A growing number of centers have reported success with using interdisciplinary outpatient clinics to manage pediatric chronic pain.4,10–14 Nevertheless, patterns of referral to pediatric chronic pain clinics are not well understood, in part because most research in this area is limited to samples of patients who have already been seen by these services. We retrospectively evaluated a cohort of adolescents considered potentially eligible for referral to our chronic pain clinic, whom we identified through a search of outpatient encounters at other clinics associated with ICD-9 codes indicating chronic pain. Among this cohort, we found that 12% of patients were eventually referred to our chronic pain clinic, with generalized chronic pain, regional pain syndromes, and the presence of musculoskeletal or mental health comorbidities increasing the likelihood of referral. We also found significant sex differences in the likelihood of referral to the chronic pain clinic, with male patients being less likely to be referred than female patients. Given the long duration of pain previously described among children presenting to a chronic pain clinic, our data can inform efforts to increase referral to this service for patients with chronic pain who could benefit from specialized interdisciplinary pain management.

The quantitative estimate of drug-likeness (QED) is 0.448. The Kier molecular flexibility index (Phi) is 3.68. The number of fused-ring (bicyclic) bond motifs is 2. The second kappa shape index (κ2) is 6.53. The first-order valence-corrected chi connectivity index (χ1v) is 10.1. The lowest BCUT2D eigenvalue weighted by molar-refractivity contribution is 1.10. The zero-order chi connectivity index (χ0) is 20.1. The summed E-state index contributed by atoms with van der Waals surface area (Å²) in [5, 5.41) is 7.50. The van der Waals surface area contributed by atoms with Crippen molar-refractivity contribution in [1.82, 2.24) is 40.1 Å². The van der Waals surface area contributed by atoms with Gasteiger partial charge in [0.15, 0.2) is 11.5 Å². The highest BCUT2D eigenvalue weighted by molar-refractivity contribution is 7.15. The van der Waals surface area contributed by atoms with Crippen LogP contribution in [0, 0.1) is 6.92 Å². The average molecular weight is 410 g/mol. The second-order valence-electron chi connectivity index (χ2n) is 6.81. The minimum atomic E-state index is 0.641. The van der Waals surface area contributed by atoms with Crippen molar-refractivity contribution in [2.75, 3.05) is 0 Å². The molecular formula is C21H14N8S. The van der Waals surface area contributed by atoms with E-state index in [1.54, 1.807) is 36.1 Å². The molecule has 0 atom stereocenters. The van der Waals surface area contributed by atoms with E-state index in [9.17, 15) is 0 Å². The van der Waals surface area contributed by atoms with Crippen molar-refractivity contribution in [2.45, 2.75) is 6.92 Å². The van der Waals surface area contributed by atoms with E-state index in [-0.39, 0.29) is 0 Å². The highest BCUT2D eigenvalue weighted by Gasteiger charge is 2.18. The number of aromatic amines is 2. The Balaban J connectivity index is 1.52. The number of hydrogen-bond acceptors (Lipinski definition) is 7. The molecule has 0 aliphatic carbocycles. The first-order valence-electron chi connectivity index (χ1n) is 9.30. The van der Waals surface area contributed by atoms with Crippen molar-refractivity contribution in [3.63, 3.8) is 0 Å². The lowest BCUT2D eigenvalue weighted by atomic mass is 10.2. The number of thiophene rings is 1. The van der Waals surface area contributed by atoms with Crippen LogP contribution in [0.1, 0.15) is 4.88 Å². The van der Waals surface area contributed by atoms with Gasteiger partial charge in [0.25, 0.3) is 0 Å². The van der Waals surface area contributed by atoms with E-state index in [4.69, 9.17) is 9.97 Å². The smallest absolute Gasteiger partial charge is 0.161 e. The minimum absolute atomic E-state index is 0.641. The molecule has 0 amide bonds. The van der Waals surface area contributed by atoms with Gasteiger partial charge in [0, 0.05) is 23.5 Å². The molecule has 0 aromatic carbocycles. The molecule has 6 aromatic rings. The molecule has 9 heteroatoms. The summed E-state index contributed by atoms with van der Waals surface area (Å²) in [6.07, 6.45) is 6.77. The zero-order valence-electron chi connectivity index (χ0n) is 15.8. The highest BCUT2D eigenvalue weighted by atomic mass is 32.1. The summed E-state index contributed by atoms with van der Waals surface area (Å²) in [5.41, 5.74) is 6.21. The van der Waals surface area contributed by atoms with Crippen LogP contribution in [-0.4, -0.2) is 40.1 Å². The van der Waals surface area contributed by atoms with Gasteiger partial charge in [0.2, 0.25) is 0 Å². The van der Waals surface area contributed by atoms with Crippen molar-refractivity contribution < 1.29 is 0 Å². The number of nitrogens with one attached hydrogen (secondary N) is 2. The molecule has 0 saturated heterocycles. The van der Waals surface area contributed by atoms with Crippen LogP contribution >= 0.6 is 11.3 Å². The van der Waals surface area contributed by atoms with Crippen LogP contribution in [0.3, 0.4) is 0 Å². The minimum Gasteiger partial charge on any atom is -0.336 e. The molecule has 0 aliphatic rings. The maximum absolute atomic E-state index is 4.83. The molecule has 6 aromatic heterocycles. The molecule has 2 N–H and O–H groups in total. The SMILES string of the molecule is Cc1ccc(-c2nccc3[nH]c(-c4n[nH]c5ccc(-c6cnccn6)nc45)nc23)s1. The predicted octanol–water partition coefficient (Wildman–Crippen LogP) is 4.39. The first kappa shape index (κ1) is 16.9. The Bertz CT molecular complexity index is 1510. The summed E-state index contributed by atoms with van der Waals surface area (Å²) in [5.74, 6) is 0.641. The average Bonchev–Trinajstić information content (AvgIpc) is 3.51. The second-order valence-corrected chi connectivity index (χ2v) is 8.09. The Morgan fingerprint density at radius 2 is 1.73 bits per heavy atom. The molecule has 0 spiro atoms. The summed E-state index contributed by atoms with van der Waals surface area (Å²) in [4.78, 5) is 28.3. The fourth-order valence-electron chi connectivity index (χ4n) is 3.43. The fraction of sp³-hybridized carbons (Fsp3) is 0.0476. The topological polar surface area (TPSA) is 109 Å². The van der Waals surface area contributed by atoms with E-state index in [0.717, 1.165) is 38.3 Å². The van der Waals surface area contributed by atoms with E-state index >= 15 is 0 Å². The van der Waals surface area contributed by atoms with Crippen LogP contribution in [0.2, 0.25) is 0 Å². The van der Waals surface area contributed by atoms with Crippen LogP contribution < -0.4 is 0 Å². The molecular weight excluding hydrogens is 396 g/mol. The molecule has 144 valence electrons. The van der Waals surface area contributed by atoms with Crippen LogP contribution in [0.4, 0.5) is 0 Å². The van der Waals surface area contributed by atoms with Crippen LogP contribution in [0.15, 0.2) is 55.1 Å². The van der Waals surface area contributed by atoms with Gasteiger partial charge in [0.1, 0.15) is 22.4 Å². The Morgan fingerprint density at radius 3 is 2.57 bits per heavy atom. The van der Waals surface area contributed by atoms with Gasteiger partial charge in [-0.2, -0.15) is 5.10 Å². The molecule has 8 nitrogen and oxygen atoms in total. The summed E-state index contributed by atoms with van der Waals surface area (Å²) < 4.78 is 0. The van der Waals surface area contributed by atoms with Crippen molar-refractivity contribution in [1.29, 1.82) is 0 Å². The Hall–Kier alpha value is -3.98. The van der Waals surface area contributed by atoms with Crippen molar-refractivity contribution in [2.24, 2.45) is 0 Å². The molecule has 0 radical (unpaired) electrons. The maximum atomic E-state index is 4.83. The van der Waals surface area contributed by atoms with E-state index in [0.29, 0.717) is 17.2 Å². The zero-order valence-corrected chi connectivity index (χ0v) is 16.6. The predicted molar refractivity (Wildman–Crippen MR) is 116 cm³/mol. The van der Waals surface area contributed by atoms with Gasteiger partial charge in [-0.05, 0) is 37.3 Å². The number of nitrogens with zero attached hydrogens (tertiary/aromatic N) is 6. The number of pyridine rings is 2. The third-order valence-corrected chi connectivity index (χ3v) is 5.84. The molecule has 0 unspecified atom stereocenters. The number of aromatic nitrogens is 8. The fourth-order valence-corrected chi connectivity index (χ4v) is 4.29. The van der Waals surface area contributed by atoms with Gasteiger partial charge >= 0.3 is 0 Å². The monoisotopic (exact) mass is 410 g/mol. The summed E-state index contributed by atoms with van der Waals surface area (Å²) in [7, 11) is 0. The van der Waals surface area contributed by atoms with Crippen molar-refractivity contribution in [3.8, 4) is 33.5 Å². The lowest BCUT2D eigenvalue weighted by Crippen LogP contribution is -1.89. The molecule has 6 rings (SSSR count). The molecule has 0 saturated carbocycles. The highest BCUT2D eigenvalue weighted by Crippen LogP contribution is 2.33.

Referral to a specialized multidisciplinary chronic pain service may be indicated when pediatric chronic pain proves refractory to initial treatment,23,24 or when it is accompanied by comorbidities complicating the formulation of a pain management plan. However, patterns of referral may depend upon the services offered by the chronic pain program (eg, outpatient management vs. intensive inpatient rehabilitation), other services’ approach to pain management, and individual provider variation. Several studies have argued that a long duration of pain symptoms and consultation with multiple specialists before chronic pain clinic referral suggest underutilization of specialized chronic pain services.10,11 In our analysis of adolescents diagnosed with chronic pain, only 12% were ultimately referred to our chronic pain clinic, yet median time to referral was relatively short (3 mo) in this group. After multivariable adjustment, we found that the type of pain and presence of comorbidities were more strongly associated with the likelihood of referral than the service at which chronic pain was diagnosed. Specific steps to improve the referral rate may be dependent on the resources and location of each institution, so our primary recommendation is that chronic pain clinics should identify the patient population whom they are able to serve, and, within this population, track the referral rate (not only the total number of referrals) as a process measure to inform QI initiatives in this area.